The only moderate reduction in market havoc on Friday has all eyes on the European officialdom. Will they mount a credible enough plan over the weekend to buy them a bit of breathing room so they can come up a better salvage operation for the euro experiment? The odds are against both steps in the process (calling off the hounds of the market and then patching up eurozone arrangements), but as the wags remind us, it isn’t over till the fat lady sings.
The EU is at least moving decisively to defend the euro. That may not be as nutty as it sounds, particularly if other countries (the US, Japan, and China, none of whom would benefit from a weak euro) join in the intervention. While single country efforts to prop up currencies usually end in tears (by the time the country under attack resorts to intervention, it is typically low on FX reserves and hence lacks firepower and credibiltiy), multi country intervention like the Plaza Accord and the Louvre accord have been effective. Bloomberg has reported that the short interest against the euro is at an all time high; a concerted short squeeze could produce an impressive reversal.
The details on the plans thus far from Bloomberg:
…leaders of the 16 euro countries said the workings of the financial backstop will be hammered out before the markets open on May 10.
“We will defend the euro, whatever it takes,” European Commission President Jose Barroso told reporters early today after the leaders met in Brussels.
Europe’s failure to contain Greece’s fiscal crisis triggered a 4.3 percent drop in the euro this week and led the U.S. and Asia to rally around in a bid to prevent a global sovereign-debt crisis from pitching the world back into a recession.
European officials declined to disclose the size of the stabilization fund, to be made up of money borrowed by the European Union’s central authorities with guarantees by national governments. Finance ministers will meet at 4 p.m. tomorrow in Brussels to flesh out the details.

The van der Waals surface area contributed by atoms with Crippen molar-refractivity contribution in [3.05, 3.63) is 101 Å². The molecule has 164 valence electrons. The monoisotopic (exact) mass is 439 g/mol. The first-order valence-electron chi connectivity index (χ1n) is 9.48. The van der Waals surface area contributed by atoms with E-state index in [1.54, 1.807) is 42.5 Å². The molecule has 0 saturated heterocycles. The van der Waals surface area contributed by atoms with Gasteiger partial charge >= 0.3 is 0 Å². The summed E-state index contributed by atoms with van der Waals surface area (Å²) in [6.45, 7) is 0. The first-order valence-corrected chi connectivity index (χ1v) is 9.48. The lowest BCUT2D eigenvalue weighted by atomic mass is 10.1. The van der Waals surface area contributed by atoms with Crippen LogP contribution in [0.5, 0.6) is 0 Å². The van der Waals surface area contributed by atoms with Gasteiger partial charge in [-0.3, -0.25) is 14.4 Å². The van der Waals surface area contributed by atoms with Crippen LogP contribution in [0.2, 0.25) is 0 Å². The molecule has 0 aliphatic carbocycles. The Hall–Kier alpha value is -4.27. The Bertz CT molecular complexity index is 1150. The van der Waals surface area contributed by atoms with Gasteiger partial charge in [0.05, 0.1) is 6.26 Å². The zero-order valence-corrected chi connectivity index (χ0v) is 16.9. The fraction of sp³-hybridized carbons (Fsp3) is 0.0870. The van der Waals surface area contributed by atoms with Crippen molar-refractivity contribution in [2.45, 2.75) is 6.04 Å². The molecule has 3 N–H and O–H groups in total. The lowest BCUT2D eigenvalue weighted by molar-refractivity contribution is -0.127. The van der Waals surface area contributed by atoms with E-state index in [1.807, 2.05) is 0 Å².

“When the markets re-open Monday, we will have in place a mechanism to defend the euro,” French President Nicolas Sarkozy said. “If you don’t think that’s significant, you haven’t been to many EU summits.”
Yves here. Although a little punishment of speculators might make for an engrossing spectacle, the question is whether this action is sufficient. Relieving pressure on the euro does not do much for the member states. From the same story:
The extra yield that investors demand to hold Greek, Portuguese and Spanish debt instead of safer German bonds rose to euro-era highs yesterday. The premium on 10-year government bonds jumped as high as 973 basis points for Greece, 354 basis points for Portugal and 173 basis points for Spain.
Some readers have suggested that banning cash settlement of CDS (as in requiring investors to present the bonds to collect on CDS) would make a considerable difference. Note that CDS originally worked that way, that requirement was reworked on the fly in the Delphi bankruptcy when ISDA was faced with CDS of roughly 8X the notional value of outstanding bonds. They decided that the market would lose credibility if, quelle horreur, investors were required to adhere to contract terms and somehow find bonds if they were to collect on their CDS wagers. With the benefit of hindsight, this was a hugely destructive decision. But would the involved governments have the will to issue this sort of prohibition on sovereign CDS? It certainly does not appear to be on the table.